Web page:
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December 2016 construction update

As temperatures drop and winter sets in, crews are bundling up to continue the extensive masonry work Union Terminal needs. If the exterior of the building looks a little brighter it’s the result of the application of a non-acidic liquid cleaner to remove grime and biological growth from the limestone and brick. After the cleaner was applied, it was gently rinsed off using a power washer at low pressure to prevent damage to the historic masonry. Over the month, crews will monitor and address areas that need further cleaning. Here’s a look at what else you can expect this month.

Upcoming Work December 2016 construction update map
1. The windows on the face of Union Terminal’s half dome will begin to be removed for extensive cleaning and repairs. Painted plywood will temporarily replace the windows while the glass and metal frames are thoroughly cleaned.
2. Crews are continuing to remove nearly 6 ½ miles of caulking and cleaning out the joints between limestone blocks and bricks across the exterior of Union Terminal. They are also beginning to fill those joints with mortar that most closely matches the color and makeup of the original mortar used on the building.
3. Scaffolding now crisscrosses the north and south curved drum walls on the rear of Union Terminal, allowing crews to carefully remove and repair the exterior bricks. With those bricks removed, damaged steel will be cleaned and treated and steps will be taken to waterproof the walls against future water damage.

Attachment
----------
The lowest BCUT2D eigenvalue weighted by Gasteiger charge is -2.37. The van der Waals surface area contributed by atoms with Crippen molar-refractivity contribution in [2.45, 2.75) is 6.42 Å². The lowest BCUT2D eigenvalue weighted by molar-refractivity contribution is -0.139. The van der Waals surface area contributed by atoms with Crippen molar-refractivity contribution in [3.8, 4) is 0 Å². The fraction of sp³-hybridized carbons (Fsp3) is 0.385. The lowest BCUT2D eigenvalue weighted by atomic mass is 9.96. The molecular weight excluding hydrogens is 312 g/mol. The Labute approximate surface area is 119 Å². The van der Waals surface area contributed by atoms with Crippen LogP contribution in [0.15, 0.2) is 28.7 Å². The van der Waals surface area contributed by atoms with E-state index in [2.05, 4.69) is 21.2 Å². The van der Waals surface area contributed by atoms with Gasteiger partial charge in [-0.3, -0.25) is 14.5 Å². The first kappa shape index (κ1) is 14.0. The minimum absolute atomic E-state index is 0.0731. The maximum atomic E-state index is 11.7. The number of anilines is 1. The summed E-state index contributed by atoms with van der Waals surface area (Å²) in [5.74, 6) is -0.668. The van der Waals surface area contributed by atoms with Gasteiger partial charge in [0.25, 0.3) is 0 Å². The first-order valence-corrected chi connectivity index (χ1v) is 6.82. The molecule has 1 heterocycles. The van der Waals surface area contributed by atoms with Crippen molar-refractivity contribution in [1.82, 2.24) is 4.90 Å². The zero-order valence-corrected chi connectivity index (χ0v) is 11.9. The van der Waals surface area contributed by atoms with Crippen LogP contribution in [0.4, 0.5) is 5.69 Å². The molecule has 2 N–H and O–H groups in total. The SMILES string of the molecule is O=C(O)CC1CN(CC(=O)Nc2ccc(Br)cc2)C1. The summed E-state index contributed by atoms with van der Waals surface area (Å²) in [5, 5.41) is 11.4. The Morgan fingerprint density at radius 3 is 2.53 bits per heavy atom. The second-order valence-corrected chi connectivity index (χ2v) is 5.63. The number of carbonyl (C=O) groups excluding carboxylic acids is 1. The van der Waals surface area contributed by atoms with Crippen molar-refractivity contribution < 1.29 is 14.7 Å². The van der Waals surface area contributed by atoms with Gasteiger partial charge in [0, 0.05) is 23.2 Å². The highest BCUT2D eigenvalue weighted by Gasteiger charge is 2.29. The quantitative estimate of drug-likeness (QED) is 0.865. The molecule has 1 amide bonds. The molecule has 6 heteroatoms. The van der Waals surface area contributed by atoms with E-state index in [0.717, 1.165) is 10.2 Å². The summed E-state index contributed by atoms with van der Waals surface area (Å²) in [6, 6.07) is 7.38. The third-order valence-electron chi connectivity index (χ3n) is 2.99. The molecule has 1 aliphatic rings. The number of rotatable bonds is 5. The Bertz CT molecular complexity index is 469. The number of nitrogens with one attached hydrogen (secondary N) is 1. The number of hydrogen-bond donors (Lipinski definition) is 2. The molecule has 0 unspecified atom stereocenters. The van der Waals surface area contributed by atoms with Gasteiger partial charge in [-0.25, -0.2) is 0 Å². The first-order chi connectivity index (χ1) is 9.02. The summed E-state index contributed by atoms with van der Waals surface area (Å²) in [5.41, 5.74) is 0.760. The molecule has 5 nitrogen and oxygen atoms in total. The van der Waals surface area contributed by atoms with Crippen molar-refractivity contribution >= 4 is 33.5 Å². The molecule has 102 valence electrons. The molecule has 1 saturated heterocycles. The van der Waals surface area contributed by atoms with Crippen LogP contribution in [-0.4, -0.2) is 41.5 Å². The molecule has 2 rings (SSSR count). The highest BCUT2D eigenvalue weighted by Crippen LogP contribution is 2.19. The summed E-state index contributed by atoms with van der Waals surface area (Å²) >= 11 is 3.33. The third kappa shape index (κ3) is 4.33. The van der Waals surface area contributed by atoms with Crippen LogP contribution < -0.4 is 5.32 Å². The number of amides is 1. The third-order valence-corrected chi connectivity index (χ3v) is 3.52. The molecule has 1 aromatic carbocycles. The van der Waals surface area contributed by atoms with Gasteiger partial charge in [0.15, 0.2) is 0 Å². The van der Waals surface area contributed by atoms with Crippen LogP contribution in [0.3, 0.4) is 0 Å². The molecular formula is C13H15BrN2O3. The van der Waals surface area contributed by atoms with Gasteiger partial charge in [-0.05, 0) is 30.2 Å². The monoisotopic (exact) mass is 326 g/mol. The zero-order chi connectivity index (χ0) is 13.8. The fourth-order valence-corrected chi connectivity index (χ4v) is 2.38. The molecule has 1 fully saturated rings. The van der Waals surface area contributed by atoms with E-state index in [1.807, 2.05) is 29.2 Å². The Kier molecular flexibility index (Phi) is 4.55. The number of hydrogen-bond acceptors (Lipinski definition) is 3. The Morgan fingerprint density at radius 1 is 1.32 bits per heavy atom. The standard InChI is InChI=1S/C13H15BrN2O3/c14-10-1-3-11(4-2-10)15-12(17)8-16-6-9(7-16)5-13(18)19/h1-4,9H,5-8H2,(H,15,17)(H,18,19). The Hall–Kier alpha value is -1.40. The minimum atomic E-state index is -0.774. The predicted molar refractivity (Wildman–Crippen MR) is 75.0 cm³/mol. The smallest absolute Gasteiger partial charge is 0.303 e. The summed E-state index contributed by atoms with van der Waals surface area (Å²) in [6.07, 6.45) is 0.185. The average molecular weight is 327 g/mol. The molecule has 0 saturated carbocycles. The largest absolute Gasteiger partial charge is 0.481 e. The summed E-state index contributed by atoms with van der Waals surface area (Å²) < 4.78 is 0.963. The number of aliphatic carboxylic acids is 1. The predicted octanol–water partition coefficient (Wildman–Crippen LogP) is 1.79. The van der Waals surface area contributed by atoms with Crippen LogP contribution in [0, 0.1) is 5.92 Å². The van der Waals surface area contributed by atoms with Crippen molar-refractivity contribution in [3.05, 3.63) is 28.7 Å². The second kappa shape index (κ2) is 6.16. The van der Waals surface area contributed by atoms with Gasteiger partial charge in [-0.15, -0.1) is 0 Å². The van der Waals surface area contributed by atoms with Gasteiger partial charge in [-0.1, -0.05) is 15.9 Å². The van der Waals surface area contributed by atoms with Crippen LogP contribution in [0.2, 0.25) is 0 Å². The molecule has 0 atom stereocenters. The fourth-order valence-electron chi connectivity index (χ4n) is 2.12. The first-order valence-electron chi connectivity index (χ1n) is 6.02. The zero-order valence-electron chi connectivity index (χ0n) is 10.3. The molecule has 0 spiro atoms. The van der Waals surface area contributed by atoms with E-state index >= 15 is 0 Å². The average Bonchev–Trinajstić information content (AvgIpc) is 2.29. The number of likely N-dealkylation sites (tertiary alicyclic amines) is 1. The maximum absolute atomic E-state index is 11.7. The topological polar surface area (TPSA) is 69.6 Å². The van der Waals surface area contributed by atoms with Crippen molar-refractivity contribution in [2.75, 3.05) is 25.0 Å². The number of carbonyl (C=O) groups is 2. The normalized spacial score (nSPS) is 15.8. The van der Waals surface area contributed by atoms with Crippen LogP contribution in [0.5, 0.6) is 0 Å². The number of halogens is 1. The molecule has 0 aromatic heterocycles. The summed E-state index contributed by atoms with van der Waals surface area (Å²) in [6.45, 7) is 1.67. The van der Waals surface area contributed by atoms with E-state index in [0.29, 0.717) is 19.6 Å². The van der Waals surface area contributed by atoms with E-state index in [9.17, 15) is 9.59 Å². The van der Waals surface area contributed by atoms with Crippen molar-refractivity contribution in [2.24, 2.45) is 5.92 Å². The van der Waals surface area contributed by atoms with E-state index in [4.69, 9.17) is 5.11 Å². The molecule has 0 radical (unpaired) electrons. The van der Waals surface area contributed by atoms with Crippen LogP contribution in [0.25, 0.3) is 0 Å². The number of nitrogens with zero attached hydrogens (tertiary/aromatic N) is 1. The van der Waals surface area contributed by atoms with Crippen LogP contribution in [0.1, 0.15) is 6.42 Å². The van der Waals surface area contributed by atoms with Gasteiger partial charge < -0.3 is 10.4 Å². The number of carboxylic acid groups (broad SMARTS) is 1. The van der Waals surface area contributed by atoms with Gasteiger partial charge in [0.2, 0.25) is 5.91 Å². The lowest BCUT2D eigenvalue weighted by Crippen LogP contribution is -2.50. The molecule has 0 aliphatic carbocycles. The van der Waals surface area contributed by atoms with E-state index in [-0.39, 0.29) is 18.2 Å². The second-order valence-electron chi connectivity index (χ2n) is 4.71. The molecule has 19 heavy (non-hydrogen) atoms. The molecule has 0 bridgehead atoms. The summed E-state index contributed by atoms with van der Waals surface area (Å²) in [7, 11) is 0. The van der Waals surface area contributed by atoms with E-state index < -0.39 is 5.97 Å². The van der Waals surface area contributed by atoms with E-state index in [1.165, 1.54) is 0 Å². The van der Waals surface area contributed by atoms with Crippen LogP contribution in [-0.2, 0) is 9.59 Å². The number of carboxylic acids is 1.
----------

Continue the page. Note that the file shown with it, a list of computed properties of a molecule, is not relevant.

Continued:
4. Demolition of interior spaces continues on the concourse level of the building, including restrooms, retail space and the Reakirt Auditorium. Those spaces will be redesigned to create a more robust guest experience.
5. The ice tanks that were formerly part of the building’s air conditioning system have been removed from the south mechanical yard in the rear of the building. Outdated systems will continue to be removed from the mechanical yard before a new foundation is prepared for the installation of new systems.

Number to know: 65 – Each of the nearly 200 glass louver panels that ring the Museum of Natural History & Science and Cincinnati History Museum weighs 65 pounds apiece and is an inch thick. That’s over 13,000 pounds of glass louvers to be cleaned, repaired and replaced!

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Old caulking was removed from masonry joints and replaced with mortar that most closely matches that of the building's original. Glass louvers, each weight 65 pounds, are prepared for cleaning and repair. Each of the nearly 200 glass louvers that line the top of the Museum of Natural History & Science and Cincinnati History Museum is over an inch thick. Damaged blocks of limestone are removed from the exterior of the building to be repaired or replaced. Scaffolding is in place as crews prepare to remove and repair the masonry on the rear drum wall of the building.